To say that the controversial circumstances under which this Bill was passed into law by the two chambers of the National Assembly calls for questioning will amount to putting it most mildly. For instance, apart from the usually predictable input of the departments of lawmaking in the states often mistaken as Houses of Assembly, no public hearing was held on this critical piece of legislation that borders on our access to justice. Input of the judicial officers themselves was not sought, amounting to shaving their hair in their absence.
Of what essence is it to press for 70-year retirement age in a country where life expectancy is on a rapid dwindle and currently hovers between 50-55 years? What this implies is that at 45, people are already gradually wearing out and their productivity sets on decline as elements of old age and other factors begin to take a toll on such persons.
If our courtrooms are dominated by senior citizens who ordinarily should be enjoying their retirement in their private lives, where will the vacancy for younger and more energetic judges aspiring to contribute their own quota to the enhancement of the system come from? The tomorrow of young ones should not be occupied by those who have enjoyed their own, yet have refused to leave the stage when productivity begins to drop on the account of age.
At the moment, the age of retirement and length of service in the core civil service is 60 and 35 years of service, whichever comes first. Then someone, somewhere believes that a man who has been writing in long-hand, with paper and pen before litigants for 20, 30 or 40 years is not due to go home at 65 to bond with grand children? Ridiculous!
A senior member of the bench informed me in confidence that a large number of them are eager to bow out at the age of 65 and not looking forward to staying a day beyond that age. According to him, when the issue of their retirement age was first tabled on their WhatsApp group, a large number of them seriously kicked against it, but because they are only meant to be seen and not heard, they can’t take to the streets and be carrying placards around like the labour unions to communicate their disapproval.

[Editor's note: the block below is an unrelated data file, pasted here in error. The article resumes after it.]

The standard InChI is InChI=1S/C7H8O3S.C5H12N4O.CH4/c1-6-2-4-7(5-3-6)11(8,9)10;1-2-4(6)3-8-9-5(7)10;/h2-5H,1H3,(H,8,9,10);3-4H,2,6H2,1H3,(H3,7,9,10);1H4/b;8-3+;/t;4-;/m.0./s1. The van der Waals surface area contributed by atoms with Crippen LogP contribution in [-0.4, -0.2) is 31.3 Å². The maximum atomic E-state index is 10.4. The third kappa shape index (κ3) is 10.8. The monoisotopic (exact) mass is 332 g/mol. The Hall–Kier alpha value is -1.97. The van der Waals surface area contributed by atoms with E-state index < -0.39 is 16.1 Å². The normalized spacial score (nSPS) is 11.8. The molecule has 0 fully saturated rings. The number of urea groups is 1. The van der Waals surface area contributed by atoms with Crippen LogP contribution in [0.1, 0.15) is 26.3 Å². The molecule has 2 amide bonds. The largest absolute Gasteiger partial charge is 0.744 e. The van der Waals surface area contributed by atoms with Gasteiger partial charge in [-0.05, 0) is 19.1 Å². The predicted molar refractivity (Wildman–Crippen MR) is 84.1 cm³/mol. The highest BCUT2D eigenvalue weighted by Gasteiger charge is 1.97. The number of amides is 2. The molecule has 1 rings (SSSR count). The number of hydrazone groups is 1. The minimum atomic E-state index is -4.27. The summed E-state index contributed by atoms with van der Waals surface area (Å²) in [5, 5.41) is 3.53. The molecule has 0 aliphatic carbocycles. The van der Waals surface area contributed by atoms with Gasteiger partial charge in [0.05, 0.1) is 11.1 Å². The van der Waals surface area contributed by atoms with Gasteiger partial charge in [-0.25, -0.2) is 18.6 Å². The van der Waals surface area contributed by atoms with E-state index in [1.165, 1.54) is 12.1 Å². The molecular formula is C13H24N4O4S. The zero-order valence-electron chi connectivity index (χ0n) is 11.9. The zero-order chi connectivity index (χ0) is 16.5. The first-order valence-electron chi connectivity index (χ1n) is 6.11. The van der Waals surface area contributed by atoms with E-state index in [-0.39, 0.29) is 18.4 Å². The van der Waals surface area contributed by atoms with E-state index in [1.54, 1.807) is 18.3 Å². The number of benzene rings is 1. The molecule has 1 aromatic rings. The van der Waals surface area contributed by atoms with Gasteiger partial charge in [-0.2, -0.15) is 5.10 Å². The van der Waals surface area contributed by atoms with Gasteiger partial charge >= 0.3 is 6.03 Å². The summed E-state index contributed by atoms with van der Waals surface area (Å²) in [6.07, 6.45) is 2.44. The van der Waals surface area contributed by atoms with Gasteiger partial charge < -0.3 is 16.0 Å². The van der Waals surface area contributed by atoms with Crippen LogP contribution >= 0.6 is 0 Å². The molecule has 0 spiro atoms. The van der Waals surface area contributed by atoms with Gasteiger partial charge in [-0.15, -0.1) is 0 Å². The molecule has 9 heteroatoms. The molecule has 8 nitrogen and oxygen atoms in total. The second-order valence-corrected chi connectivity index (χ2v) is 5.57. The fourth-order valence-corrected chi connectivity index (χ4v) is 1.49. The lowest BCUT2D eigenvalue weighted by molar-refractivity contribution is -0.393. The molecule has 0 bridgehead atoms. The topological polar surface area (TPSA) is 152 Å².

The top officers in the system who perform less strenuous jobs have been fingered to be in an unholy alliance with the National Assembly for the hasty and premature passage of this Bill. How would they not want to remain in “active” service even beyond 80 when they only exist as a conduit to guzzle taxpayers’ money with minimal productivity, if any? An Igbo adage says he whose job is to swallow would not appreciate the hard work of the man who crushes. Will those who have no business performing the core tasks of a judicial officer bother if you want them to spend their entire lifetime on the job?
The prolonged silence of the Nigeria Bar Association (NBA) is really concerning. One can hardly fathom out if it goes with the spirit of camaraderie or just a conspiratorial silence. The body of lawyers must speak up for those at the bench. Nothing gives a sense of fulfillment than retiring when you are strong enough to move around, than when old age fully takes a toll. We must not necessarily wait until we have judges who appear in their chamber with walking stick before we appreciate a moderate retirement age.
If we continue to approve all demands for upward review of retirement age, Appeal and Supreme Court clerical officers may come out tomorrow and put a demand for further increase in their retirement age currently at excessively inflated age 70 and say that “my Lords” have said so.
Productivity should come first and at 70, how many people in this country are strong enough to be productive in what they do? The judicial officers should instead be asking for a decent pay and enhanced welfare package and not an unnecessarily lengthy years of service.
My appeal therefore is for President Muhammadu Buhari to withhold his assent from the Bill as he bows out of office May 29 and not take any action that serves no purpose in repositioning the judiciary for optimum performance.
Enemanna, an Abuja-based journalist writes from firstname.lastname@example.org